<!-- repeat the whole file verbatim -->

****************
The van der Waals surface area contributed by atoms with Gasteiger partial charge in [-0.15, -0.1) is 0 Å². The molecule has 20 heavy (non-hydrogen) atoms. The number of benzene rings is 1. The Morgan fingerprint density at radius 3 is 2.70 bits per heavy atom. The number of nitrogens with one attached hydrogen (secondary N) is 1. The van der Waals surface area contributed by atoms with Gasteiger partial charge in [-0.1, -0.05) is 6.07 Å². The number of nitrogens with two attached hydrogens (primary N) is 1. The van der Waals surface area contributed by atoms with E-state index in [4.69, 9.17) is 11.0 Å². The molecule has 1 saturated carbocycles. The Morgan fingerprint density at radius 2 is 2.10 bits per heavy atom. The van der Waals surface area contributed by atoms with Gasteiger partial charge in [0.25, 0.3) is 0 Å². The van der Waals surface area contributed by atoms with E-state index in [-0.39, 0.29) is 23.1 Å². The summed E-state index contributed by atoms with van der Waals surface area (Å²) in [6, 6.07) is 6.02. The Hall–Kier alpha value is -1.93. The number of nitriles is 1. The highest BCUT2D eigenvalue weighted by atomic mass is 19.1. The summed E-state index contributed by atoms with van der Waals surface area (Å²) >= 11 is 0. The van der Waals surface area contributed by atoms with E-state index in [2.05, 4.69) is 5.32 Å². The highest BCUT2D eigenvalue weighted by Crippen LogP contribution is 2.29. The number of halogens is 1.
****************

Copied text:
The van der Waals surface area contributed by atoms with Gasteiger partial charge in [-0.15, -0.1) is 0 Å². The molecule has 20 heavy (non-hydrogen) atoms. The number of benzene rings is 1. The Morgan fingerprint density at radius 3 is 2.70 bits per heavy atom. The number of nitrogens with one attached hydrogen (secondary N) is 1. The van der Waals surface area contributed by atoms with Gasteiger partial charge in [-0.1, -0.05) is 6.07 Å². The number of nitrogens with two attached hydrogens (primary N) is 1. The van der Waals surface area contributed by atoms with E-state index in [4.69, 9.17) is 11.0 Å². The molecule has 1 saturated carbocycles. The Morgan fingerprint density at radius 2 is 2.10 bits per heavy atom. The van der Waals surface area contributed by atoms with Gasteiger partial charge in [0.25, 0.3) is 0 Å². The van der Waals surface area contributed by atoms with E-state index in [-0.39, 0.29) is 23.1 Å². The summed E-state index contributed by atoms with van der Waals surface area (Å²) in [6, 6.07) is 6.02. The Hall–Kier alpha value is -1.93. The number of nitriles is 1. The highest BCUT2D eigenvalue weighted by atomic mass is 19.1. The summed E-state index contributed by atoms with van der Waals surface area (Å²) >= 11 is 0. The van der Waals surface area contributed by atoms with E-state index in [2.05, 4.69) is 5.32 Å². The highest BCUT2D eigenvalue weighted by Crippen LogP contribution is 2.29. The number of halogens is 1.